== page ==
ABSTRACT: The prefrontal cortex (PFC) serves as the chief executive officer of the brain, controlling the highest level cognitive and emotional processes. Its local circuits among glutamatergic principal neurons and GABAergic interneurons, as well as its long-range connections with other brain regions, have been functionally linked to specific behaviors, ranging from working memory to reward seeking. The efficacy of synaptic signaling in the PFC network is profundedly influenced by monoaminergic inputs via the activation of dopamine, adrenergic, or serotonin receptors. Stress hormones and neuropeptides also exert complex effects on the synaptic structure and function of PFC neurons. Dysregulation of PFC synaptic transmission is strongly linked to social deficits, affective disturbance, and memory loss in brain disorders, including autism, schizophrenia, depression, and Alzheimer's disease. Critical neural circuits, biological pathways, and molecular players that go awry in these mental illnesses have been revealed by integrated electrophysiological, optogenetic, biochemical, and transcriptomic studies of PFC. Novel epigenetic mechanism-based strategies are proposed as potential avenues of therapeutic intervention for PFC-involved diseases. This review provides an overview of PFC network organization and synaptic modulation, as well as the mechanisms linking PFC dysfunction to the pathophysiology of neurodevelopmental, neuropsychiatric, and neurodegenerative diseases. Insights from the preclinical studies offer the potential for discovering new medical treatments for human patients with these brain disorders.

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Zhang F*, Rein B*, Zhong P, Wang ZJ, Yan Z (2021). Synergistic inhibition of histone modifiers produces therapeutic effects in adult Shank3-deficient mice. Translational Psychiatry. [*Equal contribution]

ABSTRACT: Autism spectrum disorder (ASD) is a lifelong developmental disorder characterized by social deficits and other behavioral abnormalities. Dysregulation of epigenetic processes, such as histone modifications and chromatin remodeling, have been implicated in ASD pathology, and provides a promising therapeutic target for ASD. Haploinsufficiency of the SHANK3 gene is causally linked to ASD, so adult (3-5 months old) Shank3-deficient male mice were used in this drug discovery study. We found that combined administration of the class I histone deacetylase inhibitor Romidepsin and the histone demethylase LSD1 inhibitor GSK-LSD1 persistently ameliorated the autism-like social preference deficits, while each individual drug alone was largely ineffective. Another behavioral abnormality in adult Shank3-deficient male mice, heightened aggression, was also alleviated by administration of the dual drugs. Furthermore, Romidepsin/GSK-LSD1 treatment significantly increased transcriptional levels of NMDA receptor subunits in prefrontal cortex (PFC) of adult Shank3-deficient mice, resulting in elevated synaptic expression of NMDA receptors and the restoration of NMDAR synaptic function in PFC pyramidal neurons. These results have offered a novel pharmacological intervention strategy for ASD beyond early developmental periods.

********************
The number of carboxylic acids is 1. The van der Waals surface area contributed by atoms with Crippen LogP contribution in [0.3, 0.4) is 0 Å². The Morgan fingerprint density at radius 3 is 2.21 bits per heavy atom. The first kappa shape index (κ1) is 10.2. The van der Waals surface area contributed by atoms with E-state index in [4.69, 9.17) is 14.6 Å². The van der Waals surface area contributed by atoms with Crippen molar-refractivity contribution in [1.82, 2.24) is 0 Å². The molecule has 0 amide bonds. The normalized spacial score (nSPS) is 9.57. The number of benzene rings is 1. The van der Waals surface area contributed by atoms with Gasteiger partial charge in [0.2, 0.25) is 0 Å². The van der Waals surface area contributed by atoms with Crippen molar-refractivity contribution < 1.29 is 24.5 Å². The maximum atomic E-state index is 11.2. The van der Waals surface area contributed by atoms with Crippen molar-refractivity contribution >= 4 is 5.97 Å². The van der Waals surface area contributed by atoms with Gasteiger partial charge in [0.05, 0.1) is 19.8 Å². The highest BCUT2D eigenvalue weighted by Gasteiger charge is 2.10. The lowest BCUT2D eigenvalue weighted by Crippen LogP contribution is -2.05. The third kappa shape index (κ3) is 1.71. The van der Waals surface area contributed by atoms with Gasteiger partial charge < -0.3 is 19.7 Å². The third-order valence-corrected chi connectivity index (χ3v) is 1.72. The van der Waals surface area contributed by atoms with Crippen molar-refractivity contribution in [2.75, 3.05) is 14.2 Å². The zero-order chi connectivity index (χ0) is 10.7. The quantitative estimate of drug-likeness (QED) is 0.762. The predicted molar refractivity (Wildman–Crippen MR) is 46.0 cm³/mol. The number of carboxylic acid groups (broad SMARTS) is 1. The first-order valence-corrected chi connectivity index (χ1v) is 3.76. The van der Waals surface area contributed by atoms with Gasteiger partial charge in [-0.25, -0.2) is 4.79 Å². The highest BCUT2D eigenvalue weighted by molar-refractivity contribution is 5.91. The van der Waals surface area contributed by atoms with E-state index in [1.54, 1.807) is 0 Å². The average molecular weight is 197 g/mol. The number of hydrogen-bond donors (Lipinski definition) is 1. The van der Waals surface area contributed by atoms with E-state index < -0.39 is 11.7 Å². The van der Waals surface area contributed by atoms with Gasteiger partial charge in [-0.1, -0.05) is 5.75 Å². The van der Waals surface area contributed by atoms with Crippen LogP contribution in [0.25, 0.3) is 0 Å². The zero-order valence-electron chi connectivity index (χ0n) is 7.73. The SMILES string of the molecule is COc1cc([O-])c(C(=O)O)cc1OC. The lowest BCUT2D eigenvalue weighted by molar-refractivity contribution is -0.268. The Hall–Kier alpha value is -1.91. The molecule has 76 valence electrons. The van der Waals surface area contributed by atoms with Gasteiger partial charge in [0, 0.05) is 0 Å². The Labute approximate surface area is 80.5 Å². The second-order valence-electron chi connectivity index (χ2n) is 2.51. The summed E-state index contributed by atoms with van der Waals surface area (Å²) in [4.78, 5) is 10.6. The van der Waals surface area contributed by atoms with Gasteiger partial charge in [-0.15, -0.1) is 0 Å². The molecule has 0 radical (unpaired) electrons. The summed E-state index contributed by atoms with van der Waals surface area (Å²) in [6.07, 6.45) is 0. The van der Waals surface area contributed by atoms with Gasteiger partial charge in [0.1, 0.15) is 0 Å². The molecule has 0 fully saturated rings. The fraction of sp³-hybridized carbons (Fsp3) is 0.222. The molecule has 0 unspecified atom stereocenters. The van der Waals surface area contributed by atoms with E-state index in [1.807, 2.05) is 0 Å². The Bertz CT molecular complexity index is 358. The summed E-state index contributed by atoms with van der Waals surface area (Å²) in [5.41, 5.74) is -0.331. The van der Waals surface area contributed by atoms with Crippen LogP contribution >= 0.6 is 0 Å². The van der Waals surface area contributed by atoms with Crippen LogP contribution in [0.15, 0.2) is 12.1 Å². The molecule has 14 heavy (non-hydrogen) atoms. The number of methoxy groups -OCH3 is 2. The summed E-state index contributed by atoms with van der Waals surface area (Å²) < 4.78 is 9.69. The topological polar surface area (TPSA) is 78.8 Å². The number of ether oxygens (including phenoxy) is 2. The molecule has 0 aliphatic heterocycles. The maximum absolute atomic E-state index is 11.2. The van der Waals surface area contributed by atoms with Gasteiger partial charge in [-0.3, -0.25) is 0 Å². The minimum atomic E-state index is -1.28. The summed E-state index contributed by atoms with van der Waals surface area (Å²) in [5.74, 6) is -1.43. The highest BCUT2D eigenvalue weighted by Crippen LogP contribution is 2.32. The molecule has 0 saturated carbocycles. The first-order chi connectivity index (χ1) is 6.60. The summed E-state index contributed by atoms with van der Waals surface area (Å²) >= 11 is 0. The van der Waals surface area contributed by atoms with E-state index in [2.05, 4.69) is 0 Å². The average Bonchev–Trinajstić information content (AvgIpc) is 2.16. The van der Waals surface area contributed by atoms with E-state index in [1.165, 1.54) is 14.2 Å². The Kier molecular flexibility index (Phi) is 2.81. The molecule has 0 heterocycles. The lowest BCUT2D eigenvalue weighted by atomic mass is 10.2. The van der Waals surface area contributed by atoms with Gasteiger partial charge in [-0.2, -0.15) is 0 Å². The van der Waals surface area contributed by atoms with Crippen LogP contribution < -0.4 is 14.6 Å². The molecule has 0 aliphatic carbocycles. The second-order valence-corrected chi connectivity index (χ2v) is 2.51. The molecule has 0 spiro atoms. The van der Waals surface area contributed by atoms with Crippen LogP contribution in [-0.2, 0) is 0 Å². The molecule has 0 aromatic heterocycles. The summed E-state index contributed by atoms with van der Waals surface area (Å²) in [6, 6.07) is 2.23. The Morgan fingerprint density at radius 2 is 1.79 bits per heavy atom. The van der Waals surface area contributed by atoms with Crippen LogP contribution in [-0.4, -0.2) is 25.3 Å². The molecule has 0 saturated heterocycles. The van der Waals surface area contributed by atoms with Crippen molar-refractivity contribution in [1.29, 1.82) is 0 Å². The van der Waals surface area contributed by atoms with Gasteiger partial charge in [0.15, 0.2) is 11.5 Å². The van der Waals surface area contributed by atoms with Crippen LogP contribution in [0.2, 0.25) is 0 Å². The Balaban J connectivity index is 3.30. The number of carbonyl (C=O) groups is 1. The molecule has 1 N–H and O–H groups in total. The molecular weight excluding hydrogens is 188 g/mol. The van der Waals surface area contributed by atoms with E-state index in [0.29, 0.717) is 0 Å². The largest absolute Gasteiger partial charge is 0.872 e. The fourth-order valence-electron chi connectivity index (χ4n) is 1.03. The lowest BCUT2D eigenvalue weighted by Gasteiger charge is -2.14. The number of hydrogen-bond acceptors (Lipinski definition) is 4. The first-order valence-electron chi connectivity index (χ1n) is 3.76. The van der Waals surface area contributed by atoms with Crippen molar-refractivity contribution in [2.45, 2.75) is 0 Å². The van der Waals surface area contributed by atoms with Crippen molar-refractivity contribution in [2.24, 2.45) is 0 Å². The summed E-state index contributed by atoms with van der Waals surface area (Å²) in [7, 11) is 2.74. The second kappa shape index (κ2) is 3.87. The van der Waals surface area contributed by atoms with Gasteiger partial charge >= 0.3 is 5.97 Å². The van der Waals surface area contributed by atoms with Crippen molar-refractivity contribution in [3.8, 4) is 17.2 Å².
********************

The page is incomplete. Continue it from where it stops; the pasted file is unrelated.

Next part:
2020

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Rein B, Tan T, Yang F, Wang W, Williams J, Zhang F, Mills A, Yan Z. (2020). Reversal of synaptic and behavioral deficits in a 16p11.2 duplication mouse model via restoration of the GABA synapse regulator Npas4. Molecular Psychiatry

ABSTRACT: The human 16p11.2 gene locus is a hot spot for copy number variations, which predispose carriers to a range of neuropsychiatric phenotypes. Microduplications of 16p11.2 are associated with autism spectrum disorder (ASD), intellectual disability (ID), and schizophrenia (SZ). Despite the debilitating nature of 16p11.2 duplications, the underlying molecular mechanisms remain poorly understood. Here we performed a comprehensive behavioral characterization of 16p11.2 duplication mice (16p) and identified social and cognitive deficits reminiscent of ASD and ID phenotypes. 16p mice did not exhibit the SZ-related sensorimotor gating deficits, psychostimulant-induced hypersensitivity, or motor impairment. Electrophysiological recordings of 16p mice found deficient GABAergic synaptic transmission and elevated neuronal excitability in the prefrontal cortex (PFC), a brain region critical for social and cognitive functions. RNA-sequencing identified genome-wide transcriptional aberrance in the PFC of 16p mice, including downregulation of the GABA synapse regulator Npas4. Restoring Npas4expression in PFC of 16p mice ameliorated the social and cognitive deficits and reversed GABAergic synaptic impairment and neuronal hyperexcitability. These findings suggest that prefrontal cortical GABAergic synaptic circuitry and Npas4 are strongly implicated in 16p11.2 duplication pathology, and may represent potential targets for therapeutic intervention in ASD.

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Rein B, Ma K, Yan Z (2020). A standardized social preference protocol for measuring social deficits in mouse models of autism. Nature Protocols.